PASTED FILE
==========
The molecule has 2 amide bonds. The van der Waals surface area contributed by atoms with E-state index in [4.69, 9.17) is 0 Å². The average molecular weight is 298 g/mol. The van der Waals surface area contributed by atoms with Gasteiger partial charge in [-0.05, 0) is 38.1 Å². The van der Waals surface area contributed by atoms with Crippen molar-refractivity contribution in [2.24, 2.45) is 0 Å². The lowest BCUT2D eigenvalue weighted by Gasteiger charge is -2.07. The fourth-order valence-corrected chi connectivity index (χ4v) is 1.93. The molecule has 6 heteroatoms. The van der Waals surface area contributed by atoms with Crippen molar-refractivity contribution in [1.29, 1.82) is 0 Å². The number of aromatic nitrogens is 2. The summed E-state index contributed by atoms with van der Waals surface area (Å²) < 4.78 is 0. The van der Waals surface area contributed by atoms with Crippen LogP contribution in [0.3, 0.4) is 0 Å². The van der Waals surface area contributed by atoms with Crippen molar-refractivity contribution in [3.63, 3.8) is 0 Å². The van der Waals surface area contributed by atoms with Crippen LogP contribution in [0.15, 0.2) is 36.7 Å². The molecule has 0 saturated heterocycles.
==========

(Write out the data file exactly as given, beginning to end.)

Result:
The molecule has 2 amide bonds. The van der Waals surface area contributed by atoms with E-state index in [4.69, 9.17) is 0 Å². The average molecular weight is 298 g/mol. The van der Waals surface area contributed by atoms with Gasteiger partial charge in [-0.05, 0) is 38.1 Å². The van der Waals surface area contributed by atoms with Crippen molar-refractivity contribution in [2.24, 2.45) is 0 Å². The lowest BCUT2D eigenvalue weighted by Gasteiger charge is -2.07. The fourth-order valence-corrected chi connectivity index (χ4v) is 1.93. The molecule has 6 heteroatoms. The van der Waals surface area contributed by atoms with Crippen molar-refractivity contribution in [1.29, 1.82) is 0 Å². The number of aromatic nitrogens is 2. The summed E-state index contributed by atoms with van der Waals surface area (Å²) < 4.78 is 0. The van der Waals surface area contributed by atoms with Crippen LogP contribution in [0.3, 0.4) is 0 Å². The van der Waals surface area contributed by atoms with Crippen molar-refractivity contribution in [3.63, 3.8) is 0 Å². The van der Waals surface area contributed by atoms with Crippen LogP contribution in [0.15, 0.2) is 36.7 Å². The molecule has 0 saturated heterocycles.